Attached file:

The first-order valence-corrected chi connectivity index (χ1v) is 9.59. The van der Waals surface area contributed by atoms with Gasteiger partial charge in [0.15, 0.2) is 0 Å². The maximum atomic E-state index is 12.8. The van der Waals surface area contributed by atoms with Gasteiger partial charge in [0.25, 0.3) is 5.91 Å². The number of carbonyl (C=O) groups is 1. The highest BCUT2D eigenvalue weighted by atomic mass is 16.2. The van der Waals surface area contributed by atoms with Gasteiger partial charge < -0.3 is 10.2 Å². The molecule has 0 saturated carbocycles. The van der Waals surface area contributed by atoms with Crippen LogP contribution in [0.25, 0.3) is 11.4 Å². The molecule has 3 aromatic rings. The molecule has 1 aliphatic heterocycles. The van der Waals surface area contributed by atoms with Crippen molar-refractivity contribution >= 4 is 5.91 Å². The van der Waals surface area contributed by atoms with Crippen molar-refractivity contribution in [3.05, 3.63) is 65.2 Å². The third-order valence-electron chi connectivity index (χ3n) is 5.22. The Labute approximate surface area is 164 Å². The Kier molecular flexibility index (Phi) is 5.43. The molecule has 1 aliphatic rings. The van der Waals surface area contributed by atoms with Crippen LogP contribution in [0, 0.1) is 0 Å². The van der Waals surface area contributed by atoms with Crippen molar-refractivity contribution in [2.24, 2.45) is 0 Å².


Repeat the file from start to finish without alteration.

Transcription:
The first-order valence-corrected chi connectivity index (χ1v) is 9.59. The van der Waals surface area contributed by atoms with Gasteiger partial charge in [0.15, 0.2) is 0 Å². The maximum atomic E-state index is 12.8. The van der Waals surface area contributed by atoms with Gasteiger partial charge in [0.25, 0.3) is 5.91 Å². The number of carbonyl (C=O) groups is 1. The highest BCUT2D eigenvalue weighted by atomic mass is 16.2. The van der Waals surface area contributed by atoms with Gasteiger partial charge < -0.3 is 10.2 Å². The molecule has 0 saturated carbocycles. The van der Waals surface area contributed by atoms with Crippen LogP contribution in [0.25, 0.3) is 11.4 Å². The molecule has 3 aromatic rings. The molecule has 1 aliphatic heterocycles. The van der Waals surface area contributed by atoms with Crippen molar-refractivity contribution >= 4 is 5.91 Å². The van der Waals surface area contributed by atoms with Crippen molar-refractivity contribution in [3.05, 3.63) is 65.2 Å². The third-order valence-electron chi connectivity index (χ3n) is 5.22. The Labute approximate surface area is 164 Å². The Kier molecular flexibility index (Phi) is 5.43. The molecule has 1 aliphatic rings. The van der Waals surface area contributed by atoms with Crippen LogP contribution in [0, 0.1) is 0 Å². The van der Waals surface area contributed by atoms with Crippen molar-refractivity contribution in [2.24, 2.45) is 0 Å².